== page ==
INCOMPLETE. The prospective script for a presentation on DocumentDB that I will give at the Baton Rouge .Net Users Group on May 13. The slides for the presentation are here.

Pros of NoSQL Databases: Speed and Flexibility

Speed: NoSQL databases tend to be faster than their relational counterparts given the same amount of data.

Flexible Data Models: Even minor changes to the data model of a relational DB require careful management and may necessitate downtime or reduced service levels. NoSQL databases give you a platform where you can easily structure the data in whichever fashion is the most appropriate, which also helps you get speed benefits.

Elastic Scaling: Newer NoSQL databases are designed to expand transparently to take advantage of new nodes, and they're usually designed with low-cost commodity hardware in mind. This makes them well-suited for cloud platforms like Azure and the applications hosted therein.

Big Data: Relational-DB capacity has matched the increases in data, but the structure of relational databases makes Big Data harder to manage in an RDBMS. NoSQL systems generally can handle much larger volumes of data.

Economics: NoSQL databases typically use clusters of cheap commodity servers to manage the exploding data and transaction volumes, while RDBMS tends to rely on expensive proprietary servers and storage systems. The result is that the cost per gigabyte or transaction/second for NoSQL can be many times less than the cost for RDBMS, allowing you to store and process more data at a much lower price point. (This is a non-factor for NoSQL versus SQL Azure.)

No need for DBAs: High-end RDBMS systems require the assistance of expensive, highly trained DBAs. DBAs must be intimately involved in the design, installation, and ongoing tuning of high-end RDBMS systems. NoSQL databases are generally designed from the ground up to require less management: automatic repair, data distribution, and simpler data models lead to lower administration and tuning requirements — in theory.

Cons of NoSQL Databases: Youth and DIY

Learning Curve: NoSQL databases are largely DIY.

Maturity: SQL Server and its relational brethren are mostly stable and richly-functional. DocumentDB is brand-spanking new, and some popular NoSQL products are works in progress.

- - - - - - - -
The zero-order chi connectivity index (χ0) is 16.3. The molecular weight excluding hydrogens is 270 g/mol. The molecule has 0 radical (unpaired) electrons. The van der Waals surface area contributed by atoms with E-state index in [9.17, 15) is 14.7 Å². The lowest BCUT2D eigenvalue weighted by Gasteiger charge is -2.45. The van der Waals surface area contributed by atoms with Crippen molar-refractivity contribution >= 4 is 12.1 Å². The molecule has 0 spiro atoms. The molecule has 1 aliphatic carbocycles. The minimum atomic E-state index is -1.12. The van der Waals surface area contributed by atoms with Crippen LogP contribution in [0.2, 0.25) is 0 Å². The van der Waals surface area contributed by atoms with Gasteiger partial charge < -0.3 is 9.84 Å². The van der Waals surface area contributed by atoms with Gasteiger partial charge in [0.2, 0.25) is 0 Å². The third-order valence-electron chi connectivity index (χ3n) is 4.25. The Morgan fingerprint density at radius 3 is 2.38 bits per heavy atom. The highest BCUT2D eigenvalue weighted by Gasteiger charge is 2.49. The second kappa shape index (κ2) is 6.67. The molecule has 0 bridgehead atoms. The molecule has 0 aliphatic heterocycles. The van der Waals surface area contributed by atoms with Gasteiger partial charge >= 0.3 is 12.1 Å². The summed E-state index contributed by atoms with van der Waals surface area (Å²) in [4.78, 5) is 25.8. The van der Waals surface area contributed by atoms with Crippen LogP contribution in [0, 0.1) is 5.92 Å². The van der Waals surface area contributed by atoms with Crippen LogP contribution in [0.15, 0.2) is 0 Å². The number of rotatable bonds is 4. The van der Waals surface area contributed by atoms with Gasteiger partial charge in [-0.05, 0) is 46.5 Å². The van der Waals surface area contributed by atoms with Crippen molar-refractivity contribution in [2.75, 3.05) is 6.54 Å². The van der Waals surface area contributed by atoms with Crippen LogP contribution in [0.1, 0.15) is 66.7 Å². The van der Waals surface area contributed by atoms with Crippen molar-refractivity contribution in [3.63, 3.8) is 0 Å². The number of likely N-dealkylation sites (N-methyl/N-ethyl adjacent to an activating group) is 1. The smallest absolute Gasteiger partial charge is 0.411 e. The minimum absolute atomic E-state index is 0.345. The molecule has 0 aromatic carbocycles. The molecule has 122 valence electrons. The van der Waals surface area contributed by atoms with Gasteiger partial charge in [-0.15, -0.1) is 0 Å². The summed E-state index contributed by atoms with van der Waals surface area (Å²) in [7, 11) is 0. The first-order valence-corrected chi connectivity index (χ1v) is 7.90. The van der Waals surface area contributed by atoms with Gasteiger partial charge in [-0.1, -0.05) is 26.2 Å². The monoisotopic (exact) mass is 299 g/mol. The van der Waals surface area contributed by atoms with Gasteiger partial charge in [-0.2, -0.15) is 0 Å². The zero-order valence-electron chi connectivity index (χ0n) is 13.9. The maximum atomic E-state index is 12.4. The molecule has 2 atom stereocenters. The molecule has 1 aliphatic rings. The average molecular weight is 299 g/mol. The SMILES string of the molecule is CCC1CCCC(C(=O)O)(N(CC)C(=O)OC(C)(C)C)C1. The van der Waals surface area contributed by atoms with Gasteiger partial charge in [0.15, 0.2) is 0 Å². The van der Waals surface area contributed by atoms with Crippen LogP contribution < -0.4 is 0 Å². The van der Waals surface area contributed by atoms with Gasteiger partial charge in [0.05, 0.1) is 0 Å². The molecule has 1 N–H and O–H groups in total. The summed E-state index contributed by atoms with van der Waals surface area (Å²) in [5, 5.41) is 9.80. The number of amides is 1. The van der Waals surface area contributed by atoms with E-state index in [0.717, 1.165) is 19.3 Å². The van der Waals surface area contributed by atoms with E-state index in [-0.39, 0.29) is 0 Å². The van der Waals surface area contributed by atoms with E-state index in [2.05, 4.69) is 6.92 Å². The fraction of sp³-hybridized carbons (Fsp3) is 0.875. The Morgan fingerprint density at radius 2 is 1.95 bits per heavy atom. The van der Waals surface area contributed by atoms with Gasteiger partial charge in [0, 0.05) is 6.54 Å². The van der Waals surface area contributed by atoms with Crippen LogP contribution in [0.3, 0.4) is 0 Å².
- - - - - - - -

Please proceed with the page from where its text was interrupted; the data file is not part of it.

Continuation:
Support: Most NoSQL systems are open source projects that don't have the resources of an Oracle, IBM or Microsoft. (This won't be an issue for DocumentDB.)

Analytics and BI: NoSQL databases have evolved to meet the scaling demands of modern Web 2.0 applications. Consequently, most of their feature set is oriented toward the demands of these applications. However, NoSQL databases offer few facilities for ad-hoc query and analysis. Even a simple query requires significant programming expertise, and commonly used BI tools do not provide connectivity to NoSQL. WIth SQL Server, you know there are tools for analytics and business intelligence and that those tools have some degree of maturity. You won't get that with NoSQL, at least not in the Microsoft world until NoSQL databases become common here.

Administration: Typical NoSQL solutions requires a lot of skill to install and a lot of effort to maintain. Hopefully that won't be the case for DocumentDB, but we won't know for sure until real applications start using it.

Expertise: There are literally millions of DBAs and developers who can work with relational databases. (There are several just in this room.) There are very few NoSQL experts at this point, and virtually nobody who is an expert with DocumentDB.


Microsoft is serious about having both SQL and NoSQL solutions in Azure. You can use SQL Azure, or you can set up SQL Server in a virtual machine. You can use DocumentDB, or you can set up MongoDB in a virtual machine.

The learning curve will flatten as more MS developers use NoSQL and develop tools to work with it.

Because DocumentDB is a Microsoft product, open-source concerns go away. The more money that DocumentDB makes for Microsoft, the more they will promote it and the better they will support it.

Will the developer community embrace it? We'll see. NoSQL is a significant paradigm shift for MS developers who used SQL Server as the data store for everything.